Studying in America is a pretty unbeatable chance to explore a new continent. Imagine spending your weekends and uni holidays exploring towns and cities across your state and beyond – could be worse, right? 😉

    Bear in mind that living that far away from home might make it harder to tackle homesickness. But, if you've got a burning desire to go out and see as much of the world as you can, this could be the ideal time for you to do so.

    Plus, it could help massively in the long run as travelling can make you more employable.

  6. You'll be independent and out of your comfort zone

    Moving anywhere for uni can feel like a big leap – let alone America. However, it's such a good time to push yourself out of your comfort zone and take on as many exciting opportunities as you can.

    Living away from home for university is like a nice middle ground between living with your parents and complete independence. By staying in dorms on campus, surrounded by other freshmen, you can feel a sense of security while adjusting to life away from the family home.

    So, even though you may be living in an unfamiliar country, you'll be doing so with heaps of support to help you get out of your comfort zone... comfortably.

  7. American employers recruit straight from university

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    Credit: Andrey_Popov – Shutterstock

    There are some really strong alumni networks within American colleges, helping you to meet potential employers both during and after your degree.

    Harvard was named as the top US uni for graduate employability in the Global University Employability Ranking 2018. A particularly handy networking tool for their grads is the 'HarvardKey' which opens up an alumni directory.

    There are also big career fairs at a lot of unis in America which are attended by top employers, all competing for the best students and graduates (a.k.a. you).

  8. Campus life is different in American universities

    It's definitely worth looking into the main differences between UK and US universities – you might find that American uni life is actually perfect for you.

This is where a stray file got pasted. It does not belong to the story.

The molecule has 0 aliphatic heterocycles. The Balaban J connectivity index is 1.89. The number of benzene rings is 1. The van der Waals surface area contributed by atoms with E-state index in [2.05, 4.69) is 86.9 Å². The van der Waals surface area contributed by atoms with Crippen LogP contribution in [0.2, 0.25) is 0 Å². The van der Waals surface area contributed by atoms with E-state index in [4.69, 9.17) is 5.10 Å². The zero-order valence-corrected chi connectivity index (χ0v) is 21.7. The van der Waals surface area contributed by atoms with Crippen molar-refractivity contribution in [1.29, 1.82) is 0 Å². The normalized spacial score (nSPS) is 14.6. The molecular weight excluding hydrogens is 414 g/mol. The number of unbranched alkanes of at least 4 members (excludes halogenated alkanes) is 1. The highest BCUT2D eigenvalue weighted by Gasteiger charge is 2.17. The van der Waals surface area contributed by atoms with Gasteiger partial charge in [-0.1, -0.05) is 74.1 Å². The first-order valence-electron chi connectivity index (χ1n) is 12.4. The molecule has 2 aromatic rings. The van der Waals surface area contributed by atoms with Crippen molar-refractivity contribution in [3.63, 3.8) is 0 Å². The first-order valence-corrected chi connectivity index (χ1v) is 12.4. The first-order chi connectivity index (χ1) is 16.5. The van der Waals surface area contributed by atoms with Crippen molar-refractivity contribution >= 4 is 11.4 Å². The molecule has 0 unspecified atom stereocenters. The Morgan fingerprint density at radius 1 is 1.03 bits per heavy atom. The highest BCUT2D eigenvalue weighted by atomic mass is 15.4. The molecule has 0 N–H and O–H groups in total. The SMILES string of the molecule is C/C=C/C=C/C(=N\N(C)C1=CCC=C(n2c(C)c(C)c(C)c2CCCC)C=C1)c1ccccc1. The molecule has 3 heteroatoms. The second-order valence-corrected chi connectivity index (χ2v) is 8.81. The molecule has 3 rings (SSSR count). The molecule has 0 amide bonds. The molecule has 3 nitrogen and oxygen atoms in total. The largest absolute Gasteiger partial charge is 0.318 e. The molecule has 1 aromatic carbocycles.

For starters, there's quite a different drinking culture in the US. As their legal drinking age is 21, you can expect freshers' week (or orientation week, as it's known there) to be pretty different from how it's done in the UK. Think less freshers' club nights, and more alcohol-free team building events.

    Plus, you'll likely have to share a room with another student. While this can be a great way of making friends, it could also be quite difficult for people who prefer their own space. But if this appeals to you more than the thought of individual rooms (as is more common in the UK), then it may well be ideal for you.

  9. There are great university societies

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    Credit: Melinda Nagy – Shutterstock

    Whether you're interested in the super competitive sports teams, the fraternities/sororities or the very mysterious "secret societies" of some American colleges, clubs are a massive part of uni life in the US.

    Of course, UK universities also have some pretty great societies so this really comes down to what exactly you're looking for. Have a look online at the kinds of clubs on offer at different unis you're interested in, both here and in America, as they could sway your choice.

  10. You will have lifelong friends across America

    One huge perk of studying in the USA is the chance to meet people from across the country, as well as other international students from different parts of the world.

    This is the perfect excuse to keep travelling and returning to the States after you graduate – you can stay with different uni friends and keep exploring new areas long after your student days are over.

    As lovely as it'd be to visit your uni friends across the UK, it's not quite the same as experiencing a whole new city and culture across the pond each time you have a little reunion. In this way, unis close to home will always struggle to compete.

For more tips on choosing the right university and degree, check out our handy guide.